Water molecules have one large oxygen atom linked with two smaller hydrogen atoms. Water molecules chain together on the surface where the hydrogen atoms are shared. This causes the effect called surface tension. This chaining process at the molecular level is the key to making cellulose paper.
The structure of cellulose is such that it readily chains with water molecules. When cellulose is suspended in water it is included in the water chain creating a molecular level bond between the water and cellulose. The water/cellulose mixture is then captured by the papermaker’s screen and allowed to dry. When the water is removed from the equation the remaining cellulose is chained together in a molecular bond. This molecular interaction of cellulose provides a strong bond even though the individual cellulose fibers are very short. This bond should provide a very strong and stable paper and it would except for one factor: the pH.
The process of grinding wood chips in water to produce cellulose does nothing to remove any of the saps and chemical compounds that are a natural part of the tree. They remain with the water/cellulose mixture that is used to create paper. Unfortunately, these chemicals tend to have a very low pH reading and thus are very acidic.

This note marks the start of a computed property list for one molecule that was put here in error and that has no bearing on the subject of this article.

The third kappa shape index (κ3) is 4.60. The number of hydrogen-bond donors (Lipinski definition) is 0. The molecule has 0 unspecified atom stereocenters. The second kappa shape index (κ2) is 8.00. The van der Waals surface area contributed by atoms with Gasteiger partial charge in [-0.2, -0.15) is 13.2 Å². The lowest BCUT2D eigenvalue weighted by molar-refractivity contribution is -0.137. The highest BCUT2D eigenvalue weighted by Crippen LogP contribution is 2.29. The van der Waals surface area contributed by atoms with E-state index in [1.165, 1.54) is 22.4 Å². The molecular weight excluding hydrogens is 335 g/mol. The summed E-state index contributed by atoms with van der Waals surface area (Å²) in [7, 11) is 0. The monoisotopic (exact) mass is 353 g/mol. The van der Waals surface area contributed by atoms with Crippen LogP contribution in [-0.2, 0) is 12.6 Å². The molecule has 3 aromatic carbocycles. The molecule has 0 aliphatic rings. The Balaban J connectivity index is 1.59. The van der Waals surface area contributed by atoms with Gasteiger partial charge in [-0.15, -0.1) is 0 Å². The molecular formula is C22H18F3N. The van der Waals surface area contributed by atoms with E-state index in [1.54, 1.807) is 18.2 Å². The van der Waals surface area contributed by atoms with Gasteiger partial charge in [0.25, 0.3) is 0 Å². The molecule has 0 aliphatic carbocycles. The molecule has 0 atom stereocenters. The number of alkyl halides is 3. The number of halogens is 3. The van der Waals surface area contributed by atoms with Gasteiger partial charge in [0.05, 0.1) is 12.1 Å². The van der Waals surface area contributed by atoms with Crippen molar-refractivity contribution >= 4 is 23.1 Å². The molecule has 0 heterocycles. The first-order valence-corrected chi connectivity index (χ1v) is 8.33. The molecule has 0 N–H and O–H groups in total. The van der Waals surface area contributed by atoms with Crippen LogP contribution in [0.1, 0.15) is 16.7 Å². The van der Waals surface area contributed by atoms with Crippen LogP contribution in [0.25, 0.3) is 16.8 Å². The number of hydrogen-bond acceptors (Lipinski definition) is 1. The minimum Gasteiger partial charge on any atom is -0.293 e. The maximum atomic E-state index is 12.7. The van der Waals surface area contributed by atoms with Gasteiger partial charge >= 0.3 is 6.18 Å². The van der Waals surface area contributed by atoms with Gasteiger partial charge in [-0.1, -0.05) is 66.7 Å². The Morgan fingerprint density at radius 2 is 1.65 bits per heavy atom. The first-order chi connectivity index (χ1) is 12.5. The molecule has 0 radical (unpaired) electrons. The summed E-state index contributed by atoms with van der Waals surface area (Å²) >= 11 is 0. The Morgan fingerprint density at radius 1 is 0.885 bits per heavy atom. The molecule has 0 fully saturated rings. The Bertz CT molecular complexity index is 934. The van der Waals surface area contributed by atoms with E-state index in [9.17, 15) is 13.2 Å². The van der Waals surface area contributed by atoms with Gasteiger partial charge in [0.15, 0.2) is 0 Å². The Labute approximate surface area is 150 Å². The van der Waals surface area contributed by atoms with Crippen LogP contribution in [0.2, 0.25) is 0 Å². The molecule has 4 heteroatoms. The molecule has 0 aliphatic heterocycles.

Pulp based paper is acidic at the time of its production. However, the acid level gradually becomes higher as impurities in paper such as lignin, hemicellulose, hydrolyzed cellulose oxidize. Decomposition of lignin produces a strong organic acid and also promotes the absorption of atmospheric acid.
Acids are oxidizers. That is they break down molecular bonds to release oxygen. That is exactly what occurs with pulp based paper. Over time, the acids in the paper erode and destroy the cellulose bonds and the paper literally disintegrates. An excellent explanation of the chemical interactions causing degradation of paper can be found at the Preservation and Care of Philatelic Materials web site http://www.stamps.org/care/pcpm.htm#TOC
Clocks produced from the mid 1800’s almost all had labels made from pulp-based paper. Clocks from the 1700’s and early 1800’s usually used rag-based paper for their labels. Therein lies the reason that many labels from early wooden-works clocks appear to be in much better condition than the labels in clocks produced 50 to 75 years later.
The foremost challenge in preserving clock labels for antique American clocks is finding a means to neutralize the acidic nature of the paper. Once the chemical degradation of the label is arrested steps can be taken to further preserve what remains. Chapter 8 of Extreme Restoration provides methods to measure the acidity of a label then effectively reduce the acidity to an acceptable level. Once the acidity has been addressed, there are a number of techniques that can be used to restore and stabilize the paper. Finally, the correct and incorrect materials to use for covering and protecting the label are discussed.
Clock labels are an important part of the clock that provide a wealth of information about the clock and its maker. Proper preservation and protection of labels is one of the most important things a restorer can accomplish.